I recently attended a workshop on internet safety in a London school with Unicef UK and BT. The workshops are being held in schools across the country and bring together children, parents and teachers to discuss how children can stay safe on the internet.
I met one mother who was horrified to learn that the games her nine-year-old son had been quietly playing in his room were not stored in his computer as she had thought, but he was actually playing them online. She suddenly discovered that she had no idea what type of games he was playing or who he was playing them with.
Later in the workshop a woman asked her 10-year-old granddaughter what worries her online - the first time they had ever had the conversation. Through their discussion the girl articulated her fears about strangers and came up with her own solution to make sure her content is only visible to friends. Her grandmother was shown how to help her do this.
Children have the right to access information and the internet can be a powerful tool, offering a whole world of knowledge and potential at their fingertips. However, children also have the right to be safe and sadly there are a number of growing risks facing children when they go online. Cyber bullying, stumbling across inappropriate content or sharing personal details or pictures online are all very real modern dangers.
The school workshops are part of The Right Click: Internet Safety Matters initiative, designed by Unicef UK and BT to help children and parents have an open discussion about internet safety and take practical steps to protect themselves online.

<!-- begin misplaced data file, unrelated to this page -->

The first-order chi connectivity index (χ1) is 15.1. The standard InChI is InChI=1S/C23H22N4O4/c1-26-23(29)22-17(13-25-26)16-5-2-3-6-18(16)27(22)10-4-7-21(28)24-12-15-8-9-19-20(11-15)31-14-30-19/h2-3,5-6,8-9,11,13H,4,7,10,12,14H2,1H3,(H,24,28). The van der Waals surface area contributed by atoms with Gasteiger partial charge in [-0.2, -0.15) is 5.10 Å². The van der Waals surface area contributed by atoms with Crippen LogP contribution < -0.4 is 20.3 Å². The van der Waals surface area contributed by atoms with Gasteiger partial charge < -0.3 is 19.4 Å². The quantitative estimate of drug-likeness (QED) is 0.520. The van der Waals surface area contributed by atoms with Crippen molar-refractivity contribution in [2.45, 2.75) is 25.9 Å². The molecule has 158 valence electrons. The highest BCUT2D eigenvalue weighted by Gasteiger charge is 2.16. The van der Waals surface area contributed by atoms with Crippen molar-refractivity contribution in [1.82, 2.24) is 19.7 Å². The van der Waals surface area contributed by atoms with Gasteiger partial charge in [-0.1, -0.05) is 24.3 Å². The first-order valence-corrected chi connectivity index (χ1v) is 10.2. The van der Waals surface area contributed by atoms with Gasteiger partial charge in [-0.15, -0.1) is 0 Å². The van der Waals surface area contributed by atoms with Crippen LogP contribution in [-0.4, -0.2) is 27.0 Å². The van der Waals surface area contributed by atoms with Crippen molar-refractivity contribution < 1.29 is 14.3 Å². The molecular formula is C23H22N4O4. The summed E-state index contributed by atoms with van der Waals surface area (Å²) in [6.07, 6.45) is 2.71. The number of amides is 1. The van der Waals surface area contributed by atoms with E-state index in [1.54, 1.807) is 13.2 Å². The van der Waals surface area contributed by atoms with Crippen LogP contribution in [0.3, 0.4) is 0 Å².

This week the partnership has reached a landmark 100 schools, with the 100th workshop being held at St John and St James' School in Hackney. That's 100 schools whose children, parents and teachers are now more empowered to help children stay safe online.
Visiting the schools, which are all part of Unicef UK's Rights Respecting Schools programme, I never cease to be impressed at how confident, articulate and informed children can be and how much this adds to the success of the workshops. I definitely wasn't this clued up when I was in primary school!
Children are increasingly using the internet to learn, play and socialise so it is essential that they are able to take advantage of it in a safe and informed way. And the workshops are just the beginning.
Unicef UK and BT are working with teachers to make sure the workshop content can be reinforced and shared widely to ensure even more children can enjoy the benefits of the internet safely.
To find out more about the 100th Workshop: http://www.unicef.org.uk/Media-centre/Press-releases/BT-and-Unicef-UK-hold-100th-workshop-on-internet-safety-for-children-parents-and-teachers/Suggest a correction